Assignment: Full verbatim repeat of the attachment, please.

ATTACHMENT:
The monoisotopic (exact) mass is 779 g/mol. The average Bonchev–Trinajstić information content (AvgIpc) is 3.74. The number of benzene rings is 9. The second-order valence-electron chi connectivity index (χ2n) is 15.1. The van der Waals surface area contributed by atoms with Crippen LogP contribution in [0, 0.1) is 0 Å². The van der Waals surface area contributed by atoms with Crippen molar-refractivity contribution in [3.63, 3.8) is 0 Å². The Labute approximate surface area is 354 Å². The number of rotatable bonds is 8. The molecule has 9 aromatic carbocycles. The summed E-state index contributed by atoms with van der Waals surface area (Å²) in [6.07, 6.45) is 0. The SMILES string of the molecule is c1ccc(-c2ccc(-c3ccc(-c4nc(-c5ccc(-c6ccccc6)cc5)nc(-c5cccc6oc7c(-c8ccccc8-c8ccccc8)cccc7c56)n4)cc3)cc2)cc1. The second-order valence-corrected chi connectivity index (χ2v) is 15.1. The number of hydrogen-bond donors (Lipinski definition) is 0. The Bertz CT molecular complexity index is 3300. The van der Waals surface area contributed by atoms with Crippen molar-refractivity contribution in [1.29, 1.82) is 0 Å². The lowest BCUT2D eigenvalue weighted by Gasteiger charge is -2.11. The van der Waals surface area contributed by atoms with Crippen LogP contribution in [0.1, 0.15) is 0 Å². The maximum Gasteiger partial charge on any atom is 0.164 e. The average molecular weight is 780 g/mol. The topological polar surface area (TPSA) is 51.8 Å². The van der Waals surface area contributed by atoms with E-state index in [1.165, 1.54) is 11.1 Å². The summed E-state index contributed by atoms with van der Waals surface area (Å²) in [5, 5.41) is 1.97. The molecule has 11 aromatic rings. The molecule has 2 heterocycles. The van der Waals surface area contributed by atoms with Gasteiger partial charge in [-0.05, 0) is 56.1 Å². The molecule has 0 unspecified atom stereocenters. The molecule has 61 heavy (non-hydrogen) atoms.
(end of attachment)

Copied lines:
The monoisotopic (exact) mass is 779 g/mol. The average Bonchev–Trinajstić information content (AvgIpc) is 3.74. The number of benzene rings is 9. The second-order valence-electron chi connectivity index (χ2n) is 15.1. The van der Waals surface area contributed by atoms with Crippen LogP contribution in [0, 0.1) is 0 Å². The van der Waals surface area contributed by atoms with Crippen molar-refractivity contribution in [3.63, 3.8) is 0 Å². The Labute approximate surface area is 354 Å². The number of rotatable bonds is 8. The molecule has 9 aromatic carbocycles. The summed E-state index contributed by atoms with van der Waals surface area (Å²) in [6.07, 6.45) is 0. The SMILES string of the molecule is c1ccc(-c2ccc(-c3ccc(-c4nc(-c5ccc(-c6ccccc6)cc5)nc(-c5cccc6oc7c(-c8ccccc8-c8ccccc8)cccc7c56)n4)cc3)cc2)cc1. The second-order valence-corrected chi connectivity index (χ2v) is 15.1. The number of hydrogen-bond donors (Lipinski definition) is 0. The Bertz CT molecular complexity index is 3300. The van der Waals surface area contributed by atoms with Crippen molar-refractivity contribution in [1.29, 1.82) is 0 Å². The lowest BCUT2D eigenvalue weighted by Gasteiger charge is -2.11. The van der Waals surface area contributed by atoms with Crippen LogP contribution in [0.1, 0.15) is 0 Å². The maximum Gasteiger partial charge on any atom is 0.164 e. The average molecular weight is 780 g/mol. The topological polar surface area (TPSA) is 51.8 Å². The van der Waals surface area contributed by atoms with E-state index in [1.165, 1.54) is 11.1 Å². The summed E-state index contributed by atoms with van der Waals surface area (Å²) in [5, 5.41) is 1.97. The molecule has 11 aromatic rings. The molecule has 2 heterocycles. The van der Waals surface area contributed by atoms with Gasteiger partial charge in [-0.05, 0) is 56.1 Å². The molecule has 0 unspecified atom stereocenters. The molecule has 61 heavy (non-hydrogen) atoms.